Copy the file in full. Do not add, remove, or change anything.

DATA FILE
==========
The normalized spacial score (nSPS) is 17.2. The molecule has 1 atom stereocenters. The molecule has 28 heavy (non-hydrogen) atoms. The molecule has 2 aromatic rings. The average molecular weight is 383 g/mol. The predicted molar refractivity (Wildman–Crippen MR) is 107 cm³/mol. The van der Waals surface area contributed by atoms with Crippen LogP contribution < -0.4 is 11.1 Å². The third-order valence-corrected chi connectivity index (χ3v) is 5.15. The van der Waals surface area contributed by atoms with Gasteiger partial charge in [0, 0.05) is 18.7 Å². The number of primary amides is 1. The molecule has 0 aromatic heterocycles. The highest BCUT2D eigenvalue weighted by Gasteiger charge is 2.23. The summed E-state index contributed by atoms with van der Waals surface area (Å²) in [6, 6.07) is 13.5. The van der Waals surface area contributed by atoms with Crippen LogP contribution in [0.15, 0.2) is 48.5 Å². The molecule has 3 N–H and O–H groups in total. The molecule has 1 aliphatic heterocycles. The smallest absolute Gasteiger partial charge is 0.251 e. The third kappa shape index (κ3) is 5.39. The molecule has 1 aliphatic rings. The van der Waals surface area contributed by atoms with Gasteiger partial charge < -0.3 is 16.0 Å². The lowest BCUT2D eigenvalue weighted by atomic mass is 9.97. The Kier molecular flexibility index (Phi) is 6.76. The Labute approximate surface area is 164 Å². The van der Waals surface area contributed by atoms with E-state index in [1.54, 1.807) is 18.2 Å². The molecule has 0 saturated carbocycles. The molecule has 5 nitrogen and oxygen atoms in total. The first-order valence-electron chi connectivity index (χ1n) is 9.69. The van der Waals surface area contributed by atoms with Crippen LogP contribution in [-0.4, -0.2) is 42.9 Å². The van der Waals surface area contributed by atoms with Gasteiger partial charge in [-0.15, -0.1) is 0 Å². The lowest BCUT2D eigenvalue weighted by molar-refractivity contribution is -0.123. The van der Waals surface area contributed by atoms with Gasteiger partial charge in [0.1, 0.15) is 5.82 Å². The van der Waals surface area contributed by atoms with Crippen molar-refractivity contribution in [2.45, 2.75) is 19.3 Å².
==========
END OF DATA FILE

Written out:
The normalized spacial score (nSPS) is 17.2. The molecule has 1 atom stereocenters. The molecule has 28 heavy (non-hydrogen) atoms. The molecule has 2 aromatic rings. The average molecular weight is 383 g/mol. The predicted molar refractivity (Wildman–Crippen MR) is 107 cm³/mol. The van der Waals surface area contributed by atoms with Crippen LogP contribution < -0.4 is 11.1 Å². The third-order valence-corrected chi connectivity index (χ3v) is 5.15. The van der Waals surface area contributed by atoms with Gasteiger partial charge in [0, 0.05) is 18.7 Å². The number of primary amides is 1. The molecule has 0 aromatic heterocycles. The highest BCUT2D eigenvalue weighted by Gasteiger charge is 2.23. The summed E-state index contributed by atoms with van der Waals surface area (Å²) in [6, 6.07) is 13.5. The van der Waals surface area contributed by atoms with Crippen LogP contribution in [0.15, 0.2) is 48.5 Å². The molecule has 3 N–H and O–H groups in total. The molecule has 1 aliphatic heterocycles. The smallest absolute Gasteiger partial charge is 0.251 e. The third kappa shape index (κ3) is 5.39. The molecule has 1 aliphatic rings. The van der Waals surface area contributed by atoms with Gasteiger partial charge < -0.3 is 16.0 Å². The lowest BCUT2D eigenvalue weighted by atomic mass is 9.97. The Kier molecular flexibility index (Phi) is 6.76. The Labute approximate surface area is 164 Å². The van der Waals surface area contributed by atoms with E-state index in [1.54, 1.807) is 18.2 Å². The molecule has 0 saturated carbocycles. The molecule has 5 nitrogen and oxygen atoms in total. The first-order valence-electron chi connectivity index (χ1n) is 9.69. The van der Waals surface area contributed by atoms with Crippen LogP contribution in [-0.4, -0.2) is 42.9 Å². The van der Waals surface area contributed by atoms with Gasteiger partial charge in [-0.15, -0.1) is 0 Å². The lowest BCUT2D eigenvalue weighted by molar-refractivity contribution is -0.123. The van der Waals surface area contributed by atoms with Gasteiger partial charge in [0.1, 0.15) is 5.82 Å². The van der Waals surface area contributed by atoms with Crippen molar-refractivity contribution in [2.45, 2.75) is 19.3 Å².